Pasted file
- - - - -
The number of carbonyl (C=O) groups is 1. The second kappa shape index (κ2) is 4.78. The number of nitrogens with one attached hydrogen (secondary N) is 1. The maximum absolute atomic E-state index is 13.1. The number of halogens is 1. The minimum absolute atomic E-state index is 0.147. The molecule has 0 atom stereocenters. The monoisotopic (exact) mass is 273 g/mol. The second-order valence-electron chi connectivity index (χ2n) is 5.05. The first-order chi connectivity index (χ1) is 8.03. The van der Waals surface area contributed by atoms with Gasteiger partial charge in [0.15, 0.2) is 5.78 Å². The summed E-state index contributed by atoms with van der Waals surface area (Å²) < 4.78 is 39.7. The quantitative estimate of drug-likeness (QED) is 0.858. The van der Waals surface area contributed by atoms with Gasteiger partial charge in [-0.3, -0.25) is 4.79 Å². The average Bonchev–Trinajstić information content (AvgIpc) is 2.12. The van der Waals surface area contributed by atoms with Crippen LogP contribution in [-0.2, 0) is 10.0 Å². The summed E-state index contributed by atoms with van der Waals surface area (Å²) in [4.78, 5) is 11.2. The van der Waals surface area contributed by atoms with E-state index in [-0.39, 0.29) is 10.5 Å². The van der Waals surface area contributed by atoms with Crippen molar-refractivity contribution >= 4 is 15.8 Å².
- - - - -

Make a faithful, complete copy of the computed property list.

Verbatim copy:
The number of carbonyl (C=O) groups is 1. The second kappa shape index (κ2) is 4.78. The number of nitrogens with one attached hydrogen (secondary N) is 1. The maximum absolute atomic E-state index is 13.1. The number of halogens is 1. The minimum absolute atomic E-state index is 0.147. The molecule has 0 atom stereocenters. The monoisotopic (exact) mass is 273 g/mol. The second-order valence-electron chi connectivity index (χ2n) is 5.05. The first-order chi connectivity index (χ1) is 8.03. The van der Waals surface area contributed by atoms with Gasteiger partial charge in [0.15, 0.2) is 5.78 Å². The summed E-state index contributed by atoms with van der Waals surface area (Å²) < 4.78 is 39.7. The quantitative estimate of drug-likeness (QED) is 0.858. The van der Waals surface area contributed by atoms with Gasteiger partial charge in [-0.3, -0.25) is 4.79 Å². The average Bonchev–Trinajstić information content (AvgIpc) is 2.12. The van der Waals surface area contributed by atoms with Crippen LogP contribution in [-0.2, 0) is 10.0 Å². The summed E-state index contributed by atoms with van der Waals surface area (Å²) in [4.78, 5) is 11.2. The van der Waals surface area contributed by atoms with E-state index in [-0.39, 0.29) is 10.5 Å². The van der Waals surface area contributed by atoms with Crippen molar-refractivity contribution >= 4 is 15.8 Å².